Maybe it would be filled with water. Completely so the pressure / weight of the water could be the same all around the body, therefore making outside changes unnoticed... its not a bad idea actually... hm... maybe it is possible to take the g forces out of the equation!



posted on Feb, 8 2012 @ 07:49 PM
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Originally posted by FraternitasSaturni
reply to post by HumansEh
 


Maybe it would be filled with water. Completely so the pressure / weight of the water could be the same all around the body, therefore making outside changes unnoticed... its not a bad idea actually... hm... maybe it is possible to take the g forces out of the equation!


Last time I checked humans aren't the same density as water. If you were in a sealed tank of water being hauled by a semi truck going 60 mph and it slammed on it's brakes do you think you'd just stay floating in the center? Not to mention you have sacs called lungs which are of a vastly different density than say your bones.



posted on Feb, 8 2012 @ 11:26 PM
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Sorry guys I will try to be more specific, bear with me on the idea... fill a cockpit of an f16 fighter with water (pilot inside) o2 running for breathing. It would affect the planes prformance due to weight, yes and the insterments would have to be water proofed. Think about when you are in a swimming pool.... underwater things weigh less, yet are affected in a way that they are harded to move. I am on an airbase offten enough to think of crazy ideas when watching these f 18's. Pilots are behind in the jet world, the planes exceed the pilots limits due to G Forces. So I'm tring to think of ways to overcome this. I have considered that ufo's may have something more then antigravity devices to eleminate G - Forces. Just a thought but thank you very much for the responces.... here is a test put an egg inside of a container filled with water and smash it against a wall, if the egg is not on the contacting side of the contaner then it might survive..... maybe try shaking it violently when the (cup) is 100% full , in theroy a cup #aining water (100%) vs an empty one should prove for more promissing results.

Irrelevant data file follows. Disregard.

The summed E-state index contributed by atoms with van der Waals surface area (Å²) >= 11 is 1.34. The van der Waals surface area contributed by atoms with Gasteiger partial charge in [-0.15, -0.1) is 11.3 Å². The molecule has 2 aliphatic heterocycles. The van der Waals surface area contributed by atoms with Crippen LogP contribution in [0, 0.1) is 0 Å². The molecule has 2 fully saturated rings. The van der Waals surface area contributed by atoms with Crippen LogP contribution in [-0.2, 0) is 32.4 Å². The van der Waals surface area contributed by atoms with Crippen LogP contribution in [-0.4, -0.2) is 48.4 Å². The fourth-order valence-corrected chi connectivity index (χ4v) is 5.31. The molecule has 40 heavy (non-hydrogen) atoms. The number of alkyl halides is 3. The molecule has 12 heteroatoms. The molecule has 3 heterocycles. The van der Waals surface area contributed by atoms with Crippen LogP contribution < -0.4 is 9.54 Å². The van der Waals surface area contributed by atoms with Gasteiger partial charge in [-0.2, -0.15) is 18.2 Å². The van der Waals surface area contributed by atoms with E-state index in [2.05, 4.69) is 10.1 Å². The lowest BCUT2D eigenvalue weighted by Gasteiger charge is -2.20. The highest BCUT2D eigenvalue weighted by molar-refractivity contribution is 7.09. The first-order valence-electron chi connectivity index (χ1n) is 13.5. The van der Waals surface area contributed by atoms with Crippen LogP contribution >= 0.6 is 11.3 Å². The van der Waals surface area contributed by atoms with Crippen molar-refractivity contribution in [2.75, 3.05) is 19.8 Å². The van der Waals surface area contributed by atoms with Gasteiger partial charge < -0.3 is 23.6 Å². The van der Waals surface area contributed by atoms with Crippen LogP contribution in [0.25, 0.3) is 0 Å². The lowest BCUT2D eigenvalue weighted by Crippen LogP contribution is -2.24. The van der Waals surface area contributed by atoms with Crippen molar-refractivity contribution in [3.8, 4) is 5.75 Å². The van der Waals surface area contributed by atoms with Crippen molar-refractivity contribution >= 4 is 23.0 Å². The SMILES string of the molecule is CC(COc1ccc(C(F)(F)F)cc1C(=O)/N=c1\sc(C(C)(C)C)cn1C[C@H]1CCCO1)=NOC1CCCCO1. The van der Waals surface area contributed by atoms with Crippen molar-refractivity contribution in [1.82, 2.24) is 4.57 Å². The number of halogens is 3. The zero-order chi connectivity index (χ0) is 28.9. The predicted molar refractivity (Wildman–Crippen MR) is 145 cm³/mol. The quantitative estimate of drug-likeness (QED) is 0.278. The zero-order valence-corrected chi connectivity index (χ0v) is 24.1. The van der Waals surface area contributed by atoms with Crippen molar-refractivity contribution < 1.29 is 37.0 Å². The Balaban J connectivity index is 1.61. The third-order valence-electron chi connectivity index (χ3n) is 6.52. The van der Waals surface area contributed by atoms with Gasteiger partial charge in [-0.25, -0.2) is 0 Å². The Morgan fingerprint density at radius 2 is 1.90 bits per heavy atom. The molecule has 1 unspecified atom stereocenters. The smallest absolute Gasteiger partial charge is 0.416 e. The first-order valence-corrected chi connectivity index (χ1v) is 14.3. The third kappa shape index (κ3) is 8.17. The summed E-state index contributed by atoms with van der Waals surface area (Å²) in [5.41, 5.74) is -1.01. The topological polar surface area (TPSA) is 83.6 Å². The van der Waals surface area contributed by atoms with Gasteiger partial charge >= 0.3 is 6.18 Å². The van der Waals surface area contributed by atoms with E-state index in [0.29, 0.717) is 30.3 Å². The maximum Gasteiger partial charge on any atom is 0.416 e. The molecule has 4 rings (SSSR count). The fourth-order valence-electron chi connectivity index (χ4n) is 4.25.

posted on Feb, 9 2012 @ 10:57 PM
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reply to post by punisher2012
 


Pilots pulling High G's have problems with blacking out.

As you pull a tight "upward" turn, your blood runs to your feet, dangerously lowering blood pressure in the skull.

As a work around, pilots doing these type of maneuvers wear a pressure suit that compresses the body & limbs, pushing against the blood flowing downwards. Several pressure suit designs include water which also floods down and contributes to the pressure on the lower extremities, assisting in ensuring enough blood pressure to the head.

Water does not make you less massive. You only feel lighter because it buoys you up.

All the momentum effects still exist on the pilots body, even if you put the pilot in a tank of water.



posted on Feb, 9 2012 @ 11:23 PM
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reply to post by chr0naut
 


Thanks for the insite, I knew the info about the blood being pulled and slowed due to G-Forces but for some reason it slipped my mind, and for some reason it seemed like being submerged would help.... I don't know why that keeps coming to mind but it does. Thanks for the post!